Holy Mackerel and Blistering Barnacles! Intrepid boy reporter Tintin is under attack. Recently honored in Belgium and soon to become a Spielberg franchise, the byliner turned video and radio star is now being held accountable for his exploits in the Congo. Tintin in the Congo has been denounced by Britain’s independent but government sponsored Commission for Racial Equality as “racist claptrap.” Some booksellers have responded to such claims by moving the comic to the adult graphic novel section.
Tintin, it should be recalled, forged an interracial friendship during his adventures in Tibet (which I hope to be experiencing in the Old Vic stage production later this year) and fought against ethnic stereotyping while retrieving the Castafiore Emerald. Still, the much revised Tintin in the Congo—which dates back to the time when Amos ‘n’ Andy were on the American wireless, Josephine Baker wore bananas, and Al Jolson cried for his “Mammy”—might tell a different story altogether.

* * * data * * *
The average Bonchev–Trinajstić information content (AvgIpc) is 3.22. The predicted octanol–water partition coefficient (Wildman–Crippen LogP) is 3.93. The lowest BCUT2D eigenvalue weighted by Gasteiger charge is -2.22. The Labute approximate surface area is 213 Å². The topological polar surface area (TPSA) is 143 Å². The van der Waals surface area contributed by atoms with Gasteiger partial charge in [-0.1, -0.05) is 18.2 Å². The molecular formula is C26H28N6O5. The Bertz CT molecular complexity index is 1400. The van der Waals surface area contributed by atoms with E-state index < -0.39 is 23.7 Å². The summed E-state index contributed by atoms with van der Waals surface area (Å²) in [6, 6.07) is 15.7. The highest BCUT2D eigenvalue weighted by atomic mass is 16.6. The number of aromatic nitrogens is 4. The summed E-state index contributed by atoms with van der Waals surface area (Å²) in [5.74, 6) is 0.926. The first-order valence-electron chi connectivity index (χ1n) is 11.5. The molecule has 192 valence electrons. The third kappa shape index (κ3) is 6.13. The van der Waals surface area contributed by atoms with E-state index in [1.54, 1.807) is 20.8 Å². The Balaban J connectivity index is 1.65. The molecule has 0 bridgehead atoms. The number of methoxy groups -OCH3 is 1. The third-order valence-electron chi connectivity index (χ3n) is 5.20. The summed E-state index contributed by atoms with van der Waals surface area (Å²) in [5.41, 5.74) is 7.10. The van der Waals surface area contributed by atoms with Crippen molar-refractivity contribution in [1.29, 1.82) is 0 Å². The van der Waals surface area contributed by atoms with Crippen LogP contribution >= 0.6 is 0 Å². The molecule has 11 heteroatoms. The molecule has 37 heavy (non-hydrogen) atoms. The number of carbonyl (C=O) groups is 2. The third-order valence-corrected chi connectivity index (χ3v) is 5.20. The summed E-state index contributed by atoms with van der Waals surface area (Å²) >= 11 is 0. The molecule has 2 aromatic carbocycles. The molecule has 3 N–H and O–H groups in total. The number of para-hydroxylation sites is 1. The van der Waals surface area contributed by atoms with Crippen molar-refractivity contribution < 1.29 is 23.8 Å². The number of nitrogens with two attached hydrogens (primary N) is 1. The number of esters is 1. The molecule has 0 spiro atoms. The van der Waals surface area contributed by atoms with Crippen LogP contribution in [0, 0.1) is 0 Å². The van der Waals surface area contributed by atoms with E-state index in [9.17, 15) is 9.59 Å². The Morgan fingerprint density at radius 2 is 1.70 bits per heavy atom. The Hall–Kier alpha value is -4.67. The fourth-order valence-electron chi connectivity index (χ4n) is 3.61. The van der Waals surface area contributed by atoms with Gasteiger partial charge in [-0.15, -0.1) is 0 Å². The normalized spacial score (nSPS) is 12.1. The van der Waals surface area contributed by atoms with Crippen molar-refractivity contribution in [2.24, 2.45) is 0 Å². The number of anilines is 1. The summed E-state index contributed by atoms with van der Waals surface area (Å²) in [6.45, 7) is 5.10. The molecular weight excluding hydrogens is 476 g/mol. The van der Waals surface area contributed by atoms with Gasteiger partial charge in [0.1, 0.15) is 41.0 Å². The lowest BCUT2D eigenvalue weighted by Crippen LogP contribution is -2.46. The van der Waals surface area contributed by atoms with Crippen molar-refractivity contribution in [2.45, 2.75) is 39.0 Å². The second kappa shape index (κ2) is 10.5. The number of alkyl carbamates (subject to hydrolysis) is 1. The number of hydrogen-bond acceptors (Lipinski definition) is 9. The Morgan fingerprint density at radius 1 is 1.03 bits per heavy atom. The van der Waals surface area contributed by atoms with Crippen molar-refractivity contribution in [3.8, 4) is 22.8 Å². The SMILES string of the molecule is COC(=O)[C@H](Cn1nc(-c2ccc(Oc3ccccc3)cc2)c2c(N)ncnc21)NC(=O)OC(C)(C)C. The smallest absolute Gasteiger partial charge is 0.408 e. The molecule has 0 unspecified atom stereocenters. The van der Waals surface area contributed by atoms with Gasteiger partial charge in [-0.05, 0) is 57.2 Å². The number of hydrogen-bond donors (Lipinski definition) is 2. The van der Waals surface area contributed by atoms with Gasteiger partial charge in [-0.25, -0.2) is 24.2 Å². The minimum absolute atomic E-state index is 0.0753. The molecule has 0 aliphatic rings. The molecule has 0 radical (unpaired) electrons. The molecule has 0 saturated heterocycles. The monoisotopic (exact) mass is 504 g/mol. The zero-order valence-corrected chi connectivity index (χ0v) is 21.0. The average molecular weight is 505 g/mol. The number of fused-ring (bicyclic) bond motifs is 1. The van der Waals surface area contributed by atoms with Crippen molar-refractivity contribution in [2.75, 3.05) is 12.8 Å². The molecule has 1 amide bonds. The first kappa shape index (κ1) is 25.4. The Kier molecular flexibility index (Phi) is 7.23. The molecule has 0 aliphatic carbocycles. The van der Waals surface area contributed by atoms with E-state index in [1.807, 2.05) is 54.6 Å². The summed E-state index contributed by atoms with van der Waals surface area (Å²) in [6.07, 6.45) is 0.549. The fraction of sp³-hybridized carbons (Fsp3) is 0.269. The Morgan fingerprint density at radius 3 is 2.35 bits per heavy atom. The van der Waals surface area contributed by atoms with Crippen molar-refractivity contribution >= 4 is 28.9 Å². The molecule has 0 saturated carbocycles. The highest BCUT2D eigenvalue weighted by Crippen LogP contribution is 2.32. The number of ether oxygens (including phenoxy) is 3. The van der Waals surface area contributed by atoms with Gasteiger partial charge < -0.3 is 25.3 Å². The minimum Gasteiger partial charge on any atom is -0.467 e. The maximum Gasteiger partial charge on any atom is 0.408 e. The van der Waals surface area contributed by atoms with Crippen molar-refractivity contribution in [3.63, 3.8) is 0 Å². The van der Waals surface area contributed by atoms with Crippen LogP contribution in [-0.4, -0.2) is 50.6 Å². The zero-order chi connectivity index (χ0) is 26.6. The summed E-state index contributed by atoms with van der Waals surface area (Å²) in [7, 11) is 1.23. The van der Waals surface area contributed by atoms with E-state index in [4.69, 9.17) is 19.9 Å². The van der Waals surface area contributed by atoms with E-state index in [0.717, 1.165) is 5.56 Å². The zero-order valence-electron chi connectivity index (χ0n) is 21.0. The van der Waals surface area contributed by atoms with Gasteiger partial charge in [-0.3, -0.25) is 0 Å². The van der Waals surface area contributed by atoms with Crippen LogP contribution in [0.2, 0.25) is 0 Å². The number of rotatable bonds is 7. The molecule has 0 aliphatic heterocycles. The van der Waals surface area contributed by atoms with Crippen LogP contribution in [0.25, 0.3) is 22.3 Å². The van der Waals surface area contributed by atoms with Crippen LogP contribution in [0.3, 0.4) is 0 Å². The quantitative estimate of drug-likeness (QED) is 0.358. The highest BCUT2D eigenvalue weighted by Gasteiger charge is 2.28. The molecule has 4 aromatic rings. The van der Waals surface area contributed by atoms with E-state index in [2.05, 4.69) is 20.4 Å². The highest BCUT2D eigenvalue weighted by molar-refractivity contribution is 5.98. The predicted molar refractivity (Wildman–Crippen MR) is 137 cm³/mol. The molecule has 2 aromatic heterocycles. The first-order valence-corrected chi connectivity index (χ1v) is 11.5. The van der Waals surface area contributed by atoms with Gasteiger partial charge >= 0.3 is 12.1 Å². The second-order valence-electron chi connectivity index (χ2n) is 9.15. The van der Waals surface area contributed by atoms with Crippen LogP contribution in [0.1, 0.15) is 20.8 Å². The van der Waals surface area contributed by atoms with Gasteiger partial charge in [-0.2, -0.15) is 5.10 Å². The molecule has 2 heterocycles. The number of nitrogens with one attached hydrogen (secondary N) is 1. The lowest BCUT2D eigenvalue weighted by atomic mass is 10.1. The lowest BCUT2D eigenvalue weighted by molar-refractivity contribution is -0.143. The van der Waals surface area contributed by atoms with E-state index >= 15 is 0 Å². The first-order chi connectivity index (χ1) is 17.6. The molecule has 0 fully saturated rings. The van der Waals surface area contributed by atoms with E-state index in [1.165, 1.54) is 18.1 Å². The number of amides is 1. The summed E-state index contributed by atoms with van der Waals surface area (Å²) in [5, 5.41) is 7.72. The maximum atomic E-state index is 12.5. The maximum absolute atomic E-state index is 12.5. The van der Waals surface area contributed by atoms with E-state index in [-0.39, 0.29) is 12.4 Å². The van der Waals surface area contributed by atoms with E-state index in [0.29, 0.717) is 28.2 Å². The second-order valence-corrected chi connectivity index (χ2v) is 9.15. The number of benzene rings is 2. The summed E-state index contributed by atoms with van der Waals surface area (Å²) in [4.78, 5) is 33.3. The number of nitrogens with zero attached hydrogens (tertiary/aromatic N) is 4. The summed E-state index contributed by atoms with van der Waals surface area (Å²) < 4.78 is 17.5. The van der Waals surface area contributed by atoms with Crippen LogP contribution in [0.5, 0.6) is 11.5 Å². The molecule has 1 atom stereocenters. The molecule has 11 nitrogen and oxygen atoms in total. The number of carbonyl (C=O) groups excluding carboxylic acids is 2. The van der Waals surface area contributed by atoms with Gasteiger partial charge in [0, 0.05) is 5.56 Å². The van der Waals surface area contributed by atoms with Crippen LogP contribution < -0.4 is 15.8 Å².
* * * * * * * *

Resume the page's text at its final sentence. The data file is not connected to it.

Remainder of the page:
I revisited Hergé’s depiction of what Nigger of the “Narcissus” author Joseph Conrad called the Heart of Darkness to debate with myself whether the book’s read-at-your-own-risk label (“an interpretation that some of today’s readers may find offensive”) should suffice or whether Tintin ought to be canned.
Tintin in the Congo is an imperialist, colonial adventure story; but its hero does not come to conquer a continent. He is merely there to see and capture it in his reports. Along the way, he gets into some terrible scrapes, kills a few wild animals, and saves a few natives (or is saved by them). Sure, the Africa visited by Tintin is a caricature, its inhabitants grotesque. So, for that matter, are the white villains, American gangsters with ties to Al Capone.
Is Tintin in the Congo a story likely to turn its readers into Lynx and Lamb (you know, the white supremacist teen-duo known as Prussian Blue)? Should it be going the way of Enid Blyton’s Three Golliwogs (Golly, Woggie, and Nigger), an un(re)publishable book by a bestselling author? I don’t know what is worse: xenophobia or revisionism, yesterday’s blackface or the whitewashings of the present.